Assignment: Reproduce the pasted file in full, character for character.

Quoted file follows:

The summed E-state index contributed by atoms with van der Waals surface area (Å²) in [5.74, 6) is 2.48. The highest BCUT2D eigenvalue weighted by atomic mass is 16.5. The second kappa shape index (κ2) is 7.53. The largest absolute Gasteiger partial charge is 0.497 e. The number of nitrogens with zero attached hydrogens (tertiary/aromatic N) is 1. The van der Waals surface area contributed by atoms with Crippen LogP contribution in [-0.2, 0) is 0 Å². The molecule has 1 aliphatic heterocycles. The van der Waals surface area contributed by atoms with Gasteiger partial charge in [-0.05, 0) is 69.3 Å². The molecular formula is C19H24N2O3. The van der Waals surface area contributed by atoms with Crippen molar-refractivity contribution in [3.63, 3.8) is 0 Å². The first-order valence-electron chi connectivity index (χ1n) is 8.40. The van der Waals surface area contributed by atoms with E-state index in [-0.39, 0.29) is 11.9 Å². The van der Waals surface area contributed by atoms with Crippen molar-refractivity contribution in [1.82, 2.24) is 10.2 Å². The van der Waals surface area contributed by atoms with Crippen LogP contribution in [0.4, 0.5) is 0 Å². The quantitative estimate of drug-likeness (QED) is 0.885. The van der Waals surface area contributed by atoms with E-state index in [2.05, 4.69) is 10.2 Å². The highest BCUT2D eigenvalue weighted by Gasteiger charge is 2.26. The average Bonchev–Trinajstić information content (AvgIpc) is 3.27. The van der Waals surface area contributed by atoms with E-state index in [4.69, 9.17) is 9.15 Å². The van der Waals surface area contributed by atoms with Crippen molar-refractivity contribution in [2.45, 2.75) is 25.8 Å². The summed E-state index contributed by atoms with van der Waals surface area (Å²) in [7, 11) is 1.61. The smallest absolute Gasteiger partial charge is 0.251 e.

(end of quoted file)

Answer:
The summed E-state index contributed by atoms with van der Waals surface area (Å²) in [5.74, 6) is 2.48. The highest BCUT2D eigenvalue weighted by atomic mass is 16.5. The second kappa shape index (κ2) is 7.53. The largest absolute Gasteiger partial charge is 0.497 e. The number of nitrogens with zero attached hydrogens (tertiary/aromatic N) is 1. The van der Waals surface area contributed by atoms with Crippen LogP contribution in [-0.2, 0) is 0 Å². The molecule has 1 aliphatic heterocycles. The van der Waals surface area contributed by atoms with Gasteiger partial charge in [-0.05, 0) is 69.3 Å². The molecular formula is C19H24N2O3. The van der Waals surface area contributed by atoms with Crippen molar-refractivity contribution in [3.63, 3.8) is 0 Å². The first-order valence-electron chi connectivity index (χ1n) is 8.40. The van der Waals surface area contributed by atoms with E-state index in [-0.39, 0.29) is 11.9 Å². The van der Waals surface area contributed by atoms with Crippen molar-refractivity contribution in [1.82, 2.24) is 10.2 Å². The van der Waals surface area contributed by atoms with Crippen LogP contribution in [0.4, 0.5) is 0 Å². The quantitative estimate of drug-likeness (QED) is 0.885. The van der Waals surface area contributed by atoms with E-state index in [2.05, 4.69) is 10.2 Å². The highest BCUT2D eigenvalue weighted by Gasteiger charge is 2.26. The average Bonchev–Trinajstić information content (AvgIpc) is 3.27. The van der Waals surface area contributed by atoms with E-state index in [4.69, 9.17) is 9.15 Å². The van der Waals surface area contributed by atoms with Crippen molar-refractivity contribution in [2.45, 2.75) is 25.8 Å². The summed E-state index contributed by atoms with van der Waals surface area (Å²) in [7, 11) is 1.61. The smallest absolute Gasteiger partial charge is 0.251 e.